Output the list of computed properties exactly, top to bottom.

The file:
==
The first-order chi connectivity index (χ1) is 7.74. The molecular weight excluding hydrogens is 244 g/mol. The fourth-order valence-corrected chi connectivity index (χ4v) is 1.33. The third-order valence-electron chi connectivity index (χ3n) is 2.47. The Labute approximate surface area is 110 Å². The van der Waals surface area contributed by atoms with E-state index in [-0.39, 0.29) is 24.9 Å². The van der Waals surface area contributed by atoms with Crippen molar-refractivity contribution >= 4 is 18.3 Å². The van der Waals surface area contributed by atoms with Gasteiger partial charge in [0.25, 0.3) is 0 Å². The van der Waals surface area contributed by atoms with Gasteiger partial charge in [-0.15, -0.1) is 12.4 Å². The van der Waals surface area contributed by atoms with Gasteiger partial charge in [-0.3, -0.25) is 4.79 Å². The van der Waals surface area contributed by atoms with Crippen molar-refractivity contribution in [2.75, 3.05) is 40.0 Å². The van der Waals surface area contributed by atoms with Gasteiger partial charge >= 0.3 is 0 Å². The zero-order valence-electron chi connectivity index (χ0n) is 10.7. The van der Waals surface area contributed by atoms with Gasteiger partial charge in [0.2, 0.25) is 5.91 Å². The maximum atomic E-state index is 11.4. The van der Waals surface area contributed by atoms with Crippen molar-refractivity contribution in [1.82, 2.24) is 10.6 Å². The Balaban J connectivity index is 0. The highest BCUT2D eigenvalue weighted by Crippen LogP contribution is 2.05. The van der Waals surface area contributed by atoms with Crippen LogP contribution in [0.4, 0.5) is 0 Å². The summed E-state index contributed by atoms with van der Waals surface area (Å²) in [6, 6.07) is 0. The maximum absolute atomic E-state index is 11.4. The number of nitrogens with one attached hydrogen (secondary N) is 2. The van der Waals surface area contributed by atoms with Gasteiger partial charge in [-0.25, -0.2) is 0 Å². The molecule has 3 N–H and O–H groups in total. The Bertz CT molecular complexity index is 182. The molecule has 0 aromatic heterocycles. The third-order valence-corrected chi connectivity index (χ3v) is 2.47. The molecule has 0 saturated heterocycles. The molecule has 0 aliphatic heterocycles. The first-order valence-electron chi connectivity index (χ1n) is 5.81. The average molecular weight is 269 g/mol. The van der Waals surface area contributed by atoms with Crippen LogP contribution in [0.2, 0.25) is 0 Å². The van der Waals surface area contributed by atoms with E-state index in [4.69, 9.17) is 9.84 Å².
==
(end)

The first-order chi connectivity index (χ1) is 7.74. The molecular weight excluding hydrogens is 244 g/mol. The fourth-order valence-corrected chi connectivity index (χ4v) is 1.33. The third-order valence-electron chi connectivity index (χ3n) is 2.47. The Labute approximate surface area is 110 Å². The van der Waals surface area contributed by atoms with E-state index in [-0.39, 0.29) is 24.9 Å². The van der Waals surface area contributed by atoms with Crippen molar-refractivity contribution >= 4 is 18.3 Å². The van der Waals surface area contributed by atoms with Gasteiger partial charge in [0.25, 0.3) is 0 Å². The van der Waals surface area contributed by atoms with Gasteiger partial charge in [-0.15, -0.1) is 12.4 Å². The van der Waals surface area contributed by atoms with Gasteiger partial charge in [-0.3, -0.25) is 4.79 Å². The van der Waals surface area contributed by atoms with Crippen molar-refractivity contribution in [2.75, 3.05) is 40.0 Å². The van der Waals surface area contributed by atoms with Gasteiger partial charge >= 0.3 is 0 Å². The zero-order valence-electron chi connectivity index (χ0n) is 10.7. The van der Waals surface area contributed by atoms with Gasteiger partial charge in [0.2, 0.25) is 5.91 Å². The maximum atomic E-state index is 11.4. The van der Waals surface area contributed by atoms with Crippen molar-refractivity contribution in [1.82, 2.24) is 10.6 Å². The Balaban J connectivity index is 0. The highest BCUT2D eigenvalue weighted by Crippen LogP contribution is 2.05. The van der Waals surface area contributed by atoms with Crippen LogP contribution in [0.4, 0.5) is 0 Å². The summed E-state index contributed by atoms with van der Waals surface area (Å²) in [6, 6.07) is 0. The maximum absolute atomic E-state index is 11.4. The number of nitrogens with one attached hydrogen (secondary N) is 2. The van der Waals surface area contributed by atoms with Gasteiger partial charge in [-0.25, -0.2) is 0 Å². The molecule has 3 N–H and O–H groups in total. The Bertz CT molecular complexity index is 182. The molecule has 0 aromatic heterocycles. The third-order valence-corrected chi connectivity index (χ3v) is 2.47. The molecule has 0 saturated heterocycles. The molecule has 0 aliphatic heterocycles. The first-order valence-electron chi connectivity index (χ1n) is 5.81. The average molecular weight is 269 g/mol. The van der Waals surface area contributed by atoms with Crippen LogP contribution in [0.2, 0.25) is 0 Å². The van der Waals surface area contributed by atoms with E-state index in [4.69, 9.17) is 9.84 Å².